She talked about recent public health scares, both here and abroad, reinforcing one of the primary themes of the exhibit – disease caused by bacteria and viruses is truly a global issue, as microorganisms do not recognize national or natural boundaries. So, the ongoing outbreak of Ebola in the Democratic Republic of the Congo, or the recent outbreak of Zika virus in Brazil should matter, even for those who reside in Pennsylvania. In fact, Pennsylvania was not immune to this recent Zika outbreak, with over 200 cases being diagnosed between 2015 and 2018. Watkins continued, “This is a reminder that difficult-to-control vectors, such as mosquitos, can become an explosive situation in this age of rapid global travel.”
Lyme disease, Hepatitis A, West Nile Virus and Ebola. Familiar pathogens and emergent diseases, new vectors and changing patterns of resistance all combine to make Watkins’ job what she describes, “a fluid and dynamic day-to-day ‘adventure.’” At this point, she directed her comments specifically to young learners in the audience, encouraging them to consider careers in public health. Citing an “exciting time” to be in public health, she listed the various job titles and roles, and encouraged students to explore the many internships, fellowships and job opportunities now available in the public health field.
Dr. Ashley Peery, Educator, Smithsonian Institute National Museum of Natural History
Next to speak was Dr. Ashley Peery. Peery is a Public Outreach Fellow at the American Society of Microbiology, but it is her role as Educator at the Smithsonian National Museum of Natural History that most pointedly brought her to address the evening’s audience. Peery discussed the parameters of the original Outbreak exhibit at the Smithsonian, but conceded that the “Outbreak: DIY” exhibits may actually have a greater impact overall. Peery spoke of the flexibility and mobility of the DIY versions, their ability to go viral and reach global audiences that might not otherwise have an opportunity to access the information. Peery also suggests that the DIY exhibits can and should evolve to include pathogens that may be of interest to the communities where “Outbreak: DIY” is hosted.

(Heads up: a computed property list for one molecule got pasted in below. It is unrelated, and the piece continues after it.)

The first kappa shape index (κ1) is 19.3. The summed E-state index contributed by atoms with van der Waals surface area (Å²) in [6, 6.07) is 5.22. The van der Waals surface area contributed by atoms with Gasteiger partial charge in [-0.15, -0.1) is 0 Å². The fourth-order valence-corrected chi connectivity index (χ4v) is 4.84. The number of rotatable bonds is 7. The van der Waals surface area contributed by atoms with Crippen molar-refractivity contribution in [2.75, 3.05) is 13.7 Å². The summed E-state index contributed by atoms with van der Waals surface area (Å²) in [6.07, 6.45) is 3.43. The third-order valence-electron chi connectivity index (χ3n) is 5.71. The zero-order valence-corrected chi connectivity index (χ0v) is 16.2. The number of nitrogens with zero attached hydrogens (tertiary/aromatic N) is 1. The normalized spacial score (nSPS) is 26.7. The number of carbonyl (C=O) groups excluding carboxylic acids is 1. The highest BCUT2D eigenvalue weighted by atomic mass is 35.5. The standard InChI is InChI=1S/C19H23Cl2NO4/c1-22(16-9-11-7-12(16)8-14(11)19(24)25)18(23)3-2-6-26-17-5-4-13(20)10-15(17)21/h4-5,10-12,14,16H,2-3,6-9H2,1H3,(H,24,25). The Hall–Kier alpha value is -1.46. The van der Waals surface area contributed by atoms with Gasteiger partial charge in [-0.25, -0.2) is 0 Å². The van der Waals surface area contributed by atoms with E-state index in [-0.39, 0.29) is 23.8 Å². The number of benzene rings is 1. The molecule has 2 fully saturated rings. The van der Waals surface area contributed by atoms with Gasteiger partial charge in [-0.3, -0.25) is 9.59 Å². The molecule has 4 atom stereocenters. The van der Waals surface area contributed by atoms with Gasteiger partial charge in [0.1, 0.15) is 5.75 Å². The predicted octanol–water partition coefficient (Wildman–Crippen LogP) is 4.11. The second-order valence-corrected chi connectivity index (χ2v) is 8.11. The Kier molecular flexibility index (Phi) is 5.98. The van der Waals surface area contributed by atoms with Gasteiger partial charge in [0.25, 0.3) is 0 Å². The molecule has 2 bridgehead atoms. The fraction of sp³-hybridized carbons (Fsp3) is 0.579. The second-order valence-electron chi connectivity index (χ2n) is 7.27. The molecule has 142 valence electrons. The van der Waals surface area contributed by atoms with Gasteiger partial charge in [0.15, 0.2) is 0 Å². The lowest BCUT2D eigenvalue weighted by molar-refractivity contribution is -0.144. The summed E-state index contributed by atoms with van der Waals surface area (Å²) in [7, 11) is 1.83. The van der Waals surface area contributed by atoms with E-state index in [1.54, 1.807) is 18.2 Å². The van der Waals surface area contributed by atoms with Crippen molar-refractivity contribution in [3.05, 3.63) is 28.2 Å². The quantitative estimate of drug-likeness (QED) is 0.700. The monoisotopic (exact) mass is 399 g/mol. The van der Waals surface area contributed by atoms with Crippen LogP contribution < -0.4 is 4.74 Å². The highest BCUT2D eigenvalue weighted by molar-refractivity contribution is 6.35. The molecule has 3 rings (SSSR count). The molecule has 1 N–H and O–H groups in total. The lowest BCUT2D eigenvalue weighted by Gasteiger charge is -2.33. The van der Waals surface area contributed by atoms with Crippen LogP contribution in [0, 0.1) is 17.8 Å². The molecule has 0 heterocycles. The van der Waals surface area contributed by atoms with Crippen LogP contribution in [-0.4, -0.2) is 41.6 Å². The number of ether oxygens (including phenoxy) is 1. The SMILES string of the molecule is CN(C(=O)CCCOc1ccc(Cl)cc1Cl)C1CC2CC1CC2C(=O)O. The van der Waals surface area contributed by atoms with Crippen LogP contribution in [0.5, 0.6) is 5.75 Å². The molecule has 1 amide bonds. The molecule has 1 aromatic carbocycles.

Peery went on to note the wealth of activities planned over the next two months around the Penn State Schuylkill exhibit – talks by experts in the field, a play and panel discussion that links the exhibit to the 100 year anniversary of the Great Influenza epidemic in Schuylkill County, and the involvement of the student volunteer corps that will be leading the tours, activities and games for area school field trips and the general public.
“By reaching out to local high school students, you have an opportunity to inspire the next generation of scientists and public health workers in a way that is much more targeted than I can hope to do in D.C.” states Peery. “We at the museum are thrilled that Penn State Schuylkill is helping to spread the information of Outbreak to your community.”
“Outbreak:DIY” will be on display on the main floor of the Ciletti Memorial Library, Penn State Schuylkill, through December 21. The exhibit is open to the public during library hours and guided tours are available. For more information on the exhibit and how to schedule a tour, as well as a schedule of upcoming Outbreak events, please visit schuylkill.psu.edu/outbreak.